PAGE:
3. Vapor: Free molecules only

A significant amount of energy is liberated or absorbed in these phase changes.- Ross, T-31, right side

Ice <-->Water -- 80 calories/gram at 0 deg C
required (absorbed) to melt ice
liberated when ice freezes

Water<-->Vapor -- 540 calories/gram at 100 deg C
required (absorbed) to evaporate liquid water
liberated when water vapor is condensed.
[Water evaporates and condenses at <100 deg C. For example, the energy
absorbed/liberated is 585 cal/g at 20 deg C.]

Why is so much energy involved in the phase changes of H2O? -- because of the strength of H-bonds in water and ice. A lot of energy is required to break H-bonds (melting, evaporation). Conversely, the same amounts of energy are liberated when H-bonds are formed (freezing, condensation).

Phase changes of H2O at Earth's surface are important processes:
* Evaporation of surface sea water is the principal source of water vapor in the atmosphere; it drives the hydrologic cycle
* Condensation of water vapor is the principal source of heating the atmosphere (even more than direct heating by solar radiation).

Heat capacity (or specific heat)

is a property of a substance that describes how efficiently the substance holds heat energy. Heat capacity is defined as "the energy required to raise the temperature of one gram of a substance by 1 deg C". The heat capacity of liquid water is 1 [calorie} / [gram - deg C]. That is, it takes one calorie of heat to raise the temperature of one gram of water by one degree C. A unique feature of water is that its heat capacity is the highest of all common liquids and solids. For example, the heat capacity of common rocks (such as basalt and granite) and soils is only about 0.2 [calorie] / [gram - deg C].

The large contrast in heat capacity between water and earth materials has important consequences:
* Large bodies of water (lakes, ocean) can gain or lose large quantities of heat (thermal energy) with little change in temperature. [The high heat of evaporation contributes to this effect also.]
* In contrast, land surfaces heat and cool to a greater extent in response to the same input of solar energy.

Density - of a substance describes its mass per unit volume and is usually expressed as grams per cubic centimeter (g/cm^3).
* The density of pure water (at 4 deg C) is 1.000.
* The density of ice is 0.92. This is another unusual property of H2O! For almost all other substances, the density of the solid phase is greater than that of the liquid phase. Why does this "density inversion" occur for H2O?

Large bodies of water tend to be "stratified" according to density. The least dense water is at the surface, and the most dense water is at the bottom; this is termed "stable density stratification." For example, the oceans are stratified by density, with surface waters at about 1.021-1.023 and bottom water at 1.028. -- D&D Fig. 7.3

Effect of temperature on the density of pure water - - D&D T-26, bottom

The maximum density of pure water occurs at 4 deg C. At higher temperatures, density decreases because of "thermal expansion" (most liquids behave this way). At lower temperatures, density also decreases. This is because more "open" ice-like clusters of water molecules become important at <4 deg C. This unusual density behavior at low temperatures has implications for the cooling of a fresh-water lake during the winter. [Consider a sketch].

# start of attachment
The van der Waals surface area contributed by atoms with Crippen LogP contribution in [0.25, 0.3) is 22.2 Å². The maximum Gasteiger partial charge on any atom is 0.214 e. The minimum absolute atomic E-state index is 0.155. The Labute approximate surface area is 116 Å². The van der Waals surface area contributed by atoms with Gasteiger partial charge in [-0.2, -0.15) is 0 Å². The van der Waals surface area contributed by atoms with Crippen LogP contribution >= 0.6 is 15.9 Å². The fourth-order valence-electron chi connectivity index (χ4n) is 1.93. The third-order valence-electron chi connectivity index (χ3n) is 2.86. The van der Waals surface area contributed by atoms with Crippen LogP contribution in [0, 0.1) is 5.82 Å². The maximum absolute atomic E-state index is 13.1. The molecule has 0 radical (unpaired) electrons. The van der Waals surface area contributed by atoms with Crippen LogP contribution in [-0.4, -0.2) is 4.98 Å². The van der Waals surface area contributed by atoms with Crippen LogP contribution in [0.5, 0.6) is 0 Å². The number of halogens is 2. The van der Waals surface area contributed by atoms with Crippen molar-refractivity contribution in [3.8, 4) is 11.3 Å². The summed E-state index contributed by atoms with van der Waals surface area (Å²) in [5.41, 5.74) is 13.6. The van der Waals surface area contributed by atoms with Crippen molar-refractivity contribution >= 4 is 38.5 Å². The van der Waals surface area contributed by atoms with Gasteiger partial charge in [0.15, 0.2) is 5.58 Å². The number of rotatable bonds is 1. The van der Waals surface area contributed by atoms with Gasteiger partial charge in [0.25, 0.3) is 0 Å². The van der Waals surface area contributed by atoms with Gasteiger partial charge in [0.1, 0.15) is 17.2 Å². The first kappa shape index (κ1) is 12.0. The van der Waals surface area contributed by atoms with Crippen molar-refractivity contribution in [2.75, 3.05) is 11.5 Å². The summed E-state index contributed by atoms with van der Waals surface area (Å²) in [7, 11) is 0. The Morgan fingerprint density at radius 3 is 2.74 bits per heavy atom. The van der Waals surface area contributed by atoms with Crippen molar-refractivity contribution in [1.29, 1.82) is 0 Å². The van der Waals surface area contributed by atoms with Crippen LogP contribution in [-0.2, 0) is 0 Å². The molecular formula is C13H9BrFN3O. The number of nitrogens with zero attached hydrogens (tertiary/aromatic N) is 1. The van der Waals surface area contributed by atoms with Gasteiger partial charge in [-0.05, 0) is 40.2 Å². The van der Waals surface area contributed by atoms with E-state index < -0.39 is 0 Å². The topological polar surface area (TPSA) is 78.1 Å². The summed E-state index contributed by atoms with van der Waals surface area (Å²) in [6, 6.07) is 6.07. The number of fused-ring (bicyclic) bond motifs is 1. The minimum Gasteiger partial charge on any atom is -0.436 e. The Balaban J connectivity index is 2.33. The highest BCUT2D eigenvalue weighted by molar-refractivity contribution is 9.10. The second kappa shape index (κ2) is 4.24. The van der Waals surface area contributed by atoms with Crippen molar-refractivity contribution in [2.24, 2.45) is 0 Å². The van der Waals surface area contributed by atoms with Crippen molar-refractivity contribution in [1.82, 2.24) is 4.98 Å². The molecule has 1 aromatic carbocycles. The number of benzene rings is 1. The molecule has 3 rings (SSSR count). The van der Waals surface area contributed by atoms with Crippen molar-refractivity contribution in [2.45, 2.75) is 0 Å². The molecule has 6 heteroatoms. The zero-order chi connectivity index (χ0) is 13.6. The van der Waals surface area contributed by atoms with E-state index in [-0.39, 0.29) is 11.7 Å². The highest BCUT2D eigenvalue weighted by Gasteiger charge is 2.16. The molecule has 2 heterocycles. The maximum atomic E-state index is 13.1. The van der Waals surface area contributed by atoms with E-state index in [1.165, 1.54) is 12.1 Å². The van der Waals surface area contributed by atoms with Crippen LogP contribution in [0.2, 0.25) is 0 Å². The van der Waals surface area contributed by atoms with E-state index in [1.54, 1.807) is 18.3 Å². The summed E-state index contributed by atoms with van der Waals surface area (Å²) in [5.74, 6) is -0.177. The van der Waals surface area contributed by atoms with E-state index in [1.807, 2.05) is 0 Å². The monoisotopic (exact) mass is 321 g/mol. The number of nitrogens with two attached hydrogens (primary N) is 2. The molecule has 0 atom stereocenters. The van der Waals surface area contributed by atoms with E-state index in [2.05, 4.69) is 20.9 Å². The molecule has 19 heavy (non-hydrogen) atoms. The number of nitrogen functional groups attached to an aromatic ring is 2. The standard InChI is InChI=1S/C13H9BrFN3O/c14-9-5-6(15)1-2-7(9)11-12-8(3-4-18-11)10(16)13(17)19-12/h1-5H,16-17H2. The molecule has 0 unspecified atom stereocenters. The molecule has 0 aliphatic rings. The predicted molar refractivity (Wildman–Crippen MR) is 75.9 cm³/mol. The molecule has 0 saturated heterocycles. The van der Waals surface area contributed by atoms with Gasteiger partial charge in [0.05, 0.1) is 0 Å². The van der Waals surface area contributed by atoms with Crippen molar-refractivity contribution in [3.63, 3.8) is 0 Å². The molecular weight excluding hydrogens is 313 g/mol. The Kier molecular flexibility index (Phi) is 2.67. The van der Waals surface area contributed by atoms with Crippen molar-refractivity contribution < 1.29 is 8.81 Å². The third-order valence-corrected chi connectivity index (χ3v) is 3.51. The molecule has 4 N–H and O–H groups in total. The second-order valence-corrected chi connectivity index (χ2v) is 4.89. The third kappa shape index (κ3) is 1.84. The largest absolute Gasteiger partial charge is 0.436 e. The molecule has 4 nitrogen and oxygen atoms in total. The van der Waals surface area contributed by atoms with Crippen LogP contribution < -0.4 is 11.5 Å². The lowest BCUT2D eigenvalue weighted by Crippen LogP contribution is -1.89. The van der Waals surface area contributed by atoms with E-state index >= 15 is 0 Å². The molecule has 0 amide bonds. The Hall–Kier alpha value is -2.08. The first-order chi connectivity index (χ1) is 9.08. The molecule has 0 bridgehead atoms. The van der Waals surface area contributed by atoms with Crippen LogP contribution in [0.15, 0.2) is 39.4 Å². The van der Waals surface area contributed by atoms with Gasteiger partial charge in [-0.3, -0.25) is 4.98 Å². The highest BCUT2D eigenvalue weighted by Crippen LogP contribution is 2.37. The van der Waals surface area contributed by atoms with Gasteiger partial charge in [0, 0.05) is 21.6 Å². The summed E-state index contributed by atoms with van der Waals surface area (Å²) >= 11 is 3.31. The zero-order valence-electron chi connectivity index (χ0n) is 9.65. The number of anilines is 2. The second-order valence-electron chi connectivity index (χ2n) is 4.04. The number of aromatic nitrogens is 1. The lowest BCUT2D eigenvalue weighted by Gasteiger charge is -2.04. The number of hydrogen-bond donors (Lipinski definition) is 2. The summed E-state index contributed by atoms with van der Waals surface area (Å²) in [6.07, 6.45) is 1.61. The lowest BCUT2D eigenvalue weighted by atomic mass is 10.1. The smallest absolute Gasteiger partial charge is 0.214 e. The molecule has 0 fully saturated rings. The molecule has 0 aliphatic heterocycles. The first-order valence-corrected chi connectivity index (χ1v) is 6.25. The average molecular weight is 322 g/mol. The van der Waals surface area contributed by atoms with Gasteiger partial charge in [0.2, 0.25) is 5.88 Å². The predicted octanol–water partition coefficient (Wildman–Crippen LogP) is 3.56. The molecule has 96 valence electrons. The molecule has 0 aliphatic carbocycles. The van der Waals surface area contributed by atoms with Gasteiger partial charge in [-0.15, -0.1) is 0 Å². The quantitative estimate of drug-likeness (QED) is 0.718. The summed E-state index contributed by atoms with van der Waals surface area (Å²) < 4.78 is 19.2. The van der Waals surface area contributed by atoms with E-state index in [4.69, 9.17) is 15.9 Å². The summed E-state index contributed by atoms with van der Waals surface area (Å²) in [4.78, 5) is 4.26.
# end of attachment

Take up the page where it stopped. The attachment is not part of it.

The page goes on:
* Ice forms at the surface of lakes when the temperature reaches 0 deg C, the freezing point.
* But the bottom of the lake -- the densest layers -- remain at 4 deg C and will not freeze.
* Only if we could vigorously stir the lake (not likely) could bottom waters reach the freezing point.

Sea Water

The total dissolved salt content of a parcel of sea water is its salinity. The average salinity of sea water is 35 grams of dissolved salt per kilogram of sea water [35 g/kg, or 35 parts per thousand (p.p.t. or o/oo). 99% of all sea water has a salinity in the range 30 to 37 g/kg.

The presence of dissolved salts (as charged ions) effects the physical properties of sea water by altering interactions between H2O molecules:
* Boiling point is elevated. Average sea water would boil at 103 deg C. (not very important because no place in the surface ocean is that hot).
* Freezing point is depressed

- Sea water begins to freeze at -2 deg C.
- Salt is excluded from ice.
- Unfrozen water is saltier and freezes at an even lower temperature. (There will always be some saline brine left at very low T)

* Temperature of maximum density is depressed

- Seawater does not have temperature of maximum density above the freezing point
- As sea water cools, it becomes progressively denser until it freezes.
- Progressive increase in density promotes sinking and vertical circulation.

* Density:

- warm, surface waters1.021 g/cm^3
- cold, deep waters1.028 g/cm^3

As we shall discuss later, density of sea water increases as temperature decreases and as salinity increases. This is important to deep circulation in the oceans. Deep-water "masses" form at the surface of oceans by cooling and increase in salinity (freezing, evaporation). They sink to a level (depth) governed by density.